Releasing rare plant locality data

Mon Dec 2 13:05:51 CST 1996

I think that it should be desirable to generate a file or database of
rare or endangered plants and then match the file to the database and for
every 'hit' the spatial data is overwritten with a text notation such as
'See herbarium label' or 'No data'.  This then allows the dataset to be
made available to the web.  Those pursuing legitimate academic research
on these spp. are then forced to do their research the old fashioned way (-:.

David C. Taylor
Undergraduate, Department of Biological Sciences, Sam Houston State University
GIS Assistant, Texas Regional Institute for Environmental Studies
stddct at

On Wed, 27 Nov 1996, Michael.Chamberland wrote:

> Herbarium collections contain precise locality data for rare plant
> species.  I am curious what sorts of policies herbaria have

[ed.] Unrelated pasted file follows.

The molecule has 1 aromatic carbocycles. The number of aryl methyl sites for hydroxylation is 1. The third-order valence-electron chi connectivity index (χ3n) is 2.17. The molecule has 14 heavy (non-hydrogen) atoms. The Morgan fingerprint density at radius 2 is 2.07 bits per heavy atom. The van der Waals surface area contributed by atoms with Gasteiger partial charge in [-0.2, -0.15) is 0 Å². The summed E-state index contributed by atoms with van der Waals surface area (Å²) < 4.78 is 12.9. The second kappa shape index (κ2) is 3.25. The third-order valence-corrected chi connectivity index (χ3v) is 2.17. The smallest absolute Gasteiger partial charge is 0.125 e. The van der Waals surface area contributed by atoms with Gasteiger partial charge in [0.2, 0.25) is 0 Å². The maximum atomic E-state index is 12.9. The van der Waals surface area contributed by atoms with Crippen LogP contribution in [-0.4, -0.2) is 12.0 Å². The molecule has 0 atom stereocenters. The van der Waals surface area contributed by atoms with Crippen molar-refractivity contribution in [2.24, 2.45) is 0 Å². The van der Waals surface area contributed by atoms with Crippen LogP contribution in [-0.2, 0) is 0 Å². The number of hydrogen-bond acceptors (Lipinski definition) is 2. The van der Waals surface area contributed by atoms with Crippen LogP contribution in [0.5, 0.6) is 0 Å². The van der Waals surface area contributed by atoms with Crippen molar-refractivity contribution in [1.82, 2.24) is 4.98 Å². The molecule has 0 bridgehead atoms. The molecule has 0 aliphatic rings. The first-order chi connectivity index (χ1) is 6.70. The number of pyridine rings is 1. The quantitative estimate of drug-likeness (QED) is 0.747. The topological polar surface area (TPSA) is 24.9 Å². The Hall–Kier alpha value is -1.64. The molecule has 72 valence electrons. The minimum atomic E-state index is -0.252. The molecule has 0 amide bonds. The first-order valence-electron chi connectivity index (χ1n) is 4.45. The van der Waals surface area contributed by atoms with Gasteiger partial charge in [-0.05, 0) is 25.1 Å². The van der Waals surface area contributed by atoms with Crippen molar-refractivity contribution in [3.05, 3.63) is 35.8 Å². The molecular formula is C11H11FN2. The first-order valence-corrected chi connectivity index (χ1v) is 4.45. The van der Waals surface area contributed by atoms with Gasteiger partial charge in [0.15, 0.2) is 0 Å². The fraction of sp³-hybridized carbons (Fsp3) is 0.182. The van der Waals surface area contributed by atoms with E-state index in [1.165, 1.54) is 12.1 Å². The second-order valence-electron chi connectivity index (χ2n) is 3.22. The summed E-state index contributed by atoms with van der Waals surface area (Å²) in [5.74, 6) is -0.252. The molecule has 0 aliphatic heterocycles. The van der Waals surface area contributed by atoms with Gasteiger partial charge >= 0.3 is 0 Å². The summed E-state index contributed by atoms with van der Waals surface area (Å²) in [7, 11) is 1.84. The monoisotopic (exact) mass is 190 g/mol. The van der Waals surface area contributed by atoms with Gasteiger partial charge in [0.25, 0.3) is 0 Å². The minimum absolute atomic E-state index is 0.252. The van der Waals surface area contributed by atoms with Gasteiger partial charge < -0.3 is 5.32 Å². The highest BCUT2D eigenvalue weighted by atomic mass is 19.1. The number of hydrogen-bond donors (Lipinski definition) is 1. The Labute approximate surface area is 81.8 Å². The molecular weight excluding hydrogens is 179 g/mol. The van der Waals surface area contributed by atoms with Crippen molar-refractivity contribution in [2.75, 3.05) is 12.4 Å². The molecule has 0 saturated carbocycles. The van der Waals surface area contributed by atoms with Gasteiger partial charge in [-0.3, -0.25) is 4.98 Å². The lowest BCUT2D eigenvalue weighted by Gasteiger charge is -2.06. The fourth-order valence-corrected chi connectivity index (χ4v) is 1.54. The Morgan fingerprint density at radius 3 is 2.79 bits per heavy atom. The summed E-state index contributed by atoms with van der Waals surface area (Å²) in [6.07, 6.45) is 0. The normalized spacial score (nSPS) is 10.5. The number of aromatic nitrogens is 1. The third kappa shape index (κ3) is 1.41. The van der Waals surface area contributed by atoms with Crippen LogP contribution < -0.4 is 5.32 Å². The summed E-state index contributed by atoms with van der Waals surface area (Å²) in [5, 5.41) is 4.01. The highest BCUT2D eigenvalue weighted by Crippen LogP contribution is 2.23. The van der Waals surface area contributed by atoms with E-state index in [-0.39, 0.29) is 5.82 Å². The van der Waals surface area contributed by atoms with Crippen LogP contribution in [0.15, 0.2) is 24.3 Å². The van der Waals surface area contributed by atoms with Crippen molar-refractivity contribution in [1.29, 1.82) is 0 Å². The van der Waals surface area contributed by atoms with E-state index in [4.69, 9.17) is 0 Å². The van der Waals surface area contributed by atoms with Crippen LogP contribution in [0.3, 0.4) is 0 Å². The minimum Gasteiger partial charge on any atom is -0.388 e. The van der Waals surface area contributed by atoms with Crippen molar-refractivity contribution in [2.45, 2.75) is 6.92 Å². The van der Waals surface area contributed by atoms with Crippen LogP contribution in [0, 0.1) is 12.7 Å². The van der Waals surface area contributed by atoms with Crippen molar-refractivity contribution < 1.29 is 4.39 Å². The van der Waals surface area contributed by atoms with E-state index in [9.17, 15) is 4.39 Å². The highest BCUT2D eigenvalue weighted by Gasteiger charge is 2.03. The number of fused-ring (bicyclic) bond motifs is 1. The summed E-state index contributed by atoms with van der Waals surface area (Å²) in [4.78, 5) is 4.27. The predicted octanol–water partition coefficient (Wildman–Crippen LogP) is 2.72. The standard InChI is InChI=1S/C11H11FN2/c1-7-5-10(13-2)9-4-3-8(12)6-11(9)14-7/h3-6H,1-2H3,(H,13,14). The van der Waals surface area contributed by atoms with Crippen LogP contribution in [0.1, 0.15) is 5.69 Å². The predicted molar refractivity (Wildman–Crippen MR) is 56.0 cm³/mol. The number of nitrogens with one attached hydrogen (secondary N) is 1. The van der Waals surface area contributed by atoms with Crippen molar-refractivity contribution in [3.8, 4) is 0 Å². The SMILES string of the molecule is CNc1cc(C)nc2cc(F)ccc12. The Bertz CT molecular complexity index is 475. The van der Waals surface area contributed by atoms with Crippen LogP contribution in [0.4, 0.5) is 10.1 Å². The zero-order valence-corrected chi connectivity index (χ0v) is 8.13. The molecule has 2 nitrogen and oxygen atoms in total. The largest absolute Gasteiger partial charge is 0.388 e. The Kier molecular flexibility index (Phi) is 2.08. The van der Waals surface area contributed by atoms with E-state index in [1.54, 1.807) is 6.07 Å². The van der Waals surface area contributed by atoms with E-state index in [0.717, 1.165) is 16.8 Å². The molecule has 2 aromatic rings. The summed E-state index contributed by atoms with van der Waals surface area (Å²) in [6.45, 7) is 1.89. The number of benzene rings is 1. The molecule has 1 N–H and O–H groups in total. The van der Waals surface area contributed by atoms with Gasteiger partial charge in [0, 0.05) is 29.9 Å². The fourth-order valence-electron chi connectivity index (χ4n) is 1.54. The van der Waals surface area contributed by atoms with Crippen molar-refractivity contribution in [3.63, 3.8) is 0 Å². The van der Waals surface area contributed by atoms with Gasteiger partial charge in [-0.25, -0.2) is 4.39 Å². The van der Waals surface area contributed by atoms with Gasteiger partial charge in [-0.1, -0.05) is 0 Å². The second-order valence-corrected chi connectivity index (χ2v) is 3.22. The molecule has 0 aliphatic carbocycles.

> established for dealing with requests by the general public to
> access these specimens and/or this locality data.  In particular
> what appoach should be taken if the plants in question are species
> know to be desirable to collectors, such as species of Calypso,
> Cypripedium, Sarracenia, Nepenthes, Pediocactus, Sclerocactus,
> Lophophora, or Cannabis?  How is this dealt with when herbarium
> databases are available over the internet?
> Michael Chamberland
> Beal-Darlington Herbarium
> Michigan State University

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